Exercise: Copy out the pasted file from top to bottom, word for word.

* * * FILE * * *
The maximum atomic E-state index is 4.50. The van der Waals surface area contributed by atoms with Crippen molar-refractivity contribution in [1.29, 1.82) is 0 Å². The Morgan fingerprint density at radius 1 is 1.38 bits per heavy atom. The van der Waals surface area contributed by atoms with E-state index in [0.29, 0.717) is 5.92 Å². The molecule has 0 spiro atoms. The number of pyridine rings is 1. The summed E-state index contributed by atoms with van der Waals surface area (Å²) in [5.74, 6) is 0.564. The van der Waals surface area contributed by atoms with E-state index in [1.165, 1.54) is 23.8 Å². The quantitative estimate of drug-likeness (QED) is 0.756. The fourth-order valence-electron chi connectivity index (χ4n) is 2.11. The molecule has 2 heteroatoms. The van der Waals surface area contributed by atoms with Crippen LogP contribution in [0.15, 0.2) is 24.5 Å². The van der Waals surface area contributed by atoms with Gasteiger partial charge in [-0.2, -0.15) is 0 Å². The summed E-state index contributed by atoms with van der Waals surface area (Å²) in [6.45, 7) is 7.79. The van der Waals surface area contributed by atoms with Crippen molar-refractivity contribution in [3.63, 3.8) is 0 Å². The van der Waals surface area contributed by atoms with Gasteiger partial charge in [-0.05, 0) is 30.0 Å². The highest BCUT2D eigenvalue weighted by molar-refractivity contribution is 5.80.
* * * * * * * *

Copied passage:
The maximum atomic E-state index is 4.50. The van der Waals surface area contributed by atoms with Crippen molar-refractivity contribution in [1.29, 1.82) is 0 Å². The Morgan fingerprint density at radius 1 is 1.38 bits per heavy atom. The van der Waals surface area contributed by atoms with E-state index in [0.29, 0.717) is 5.92 Å². The molecule has 0 spiro atoms. The number of pyridine rings is 1. The summed E-state index contributed by atoms with van der Waals surface area (Å²) in [5.74, 6) is 0.564. The van der Waals surface area contributed by atoms with E-state index in [1.165, 1.54) is 23.8 Å². The quantitative estimate of drug-likeness (QED) is 0.756. The fourth-order valence-electron chi connectivity index (χ4n) is 2.11. The molecule has 2 heteroatoms. The van der Waals surface area contributed by atoms with Crippen LogP contribution in [0.15, 0.2) is 24.5 Å². The van der Waals surface area contributed by atoms with Gasteiger partial charge in [-0.2, -0.15) is 0 Å². The summed E-state index contributed by atoms with van der Waals surface area (Å²) in [6.45, 7) is 7.79. The van der Waals surface area contributed by atoms with Crippen molar-refractivity contribution in [3.63, 3.8) is 0 Å². The van der Waals surface area contributed by atoms with Gasteiger partial charge in [-0.05, 0) is 30.0 Å². The highest BCUT2D eigenvalue weighted by molar-refractivity contribution is 5.80.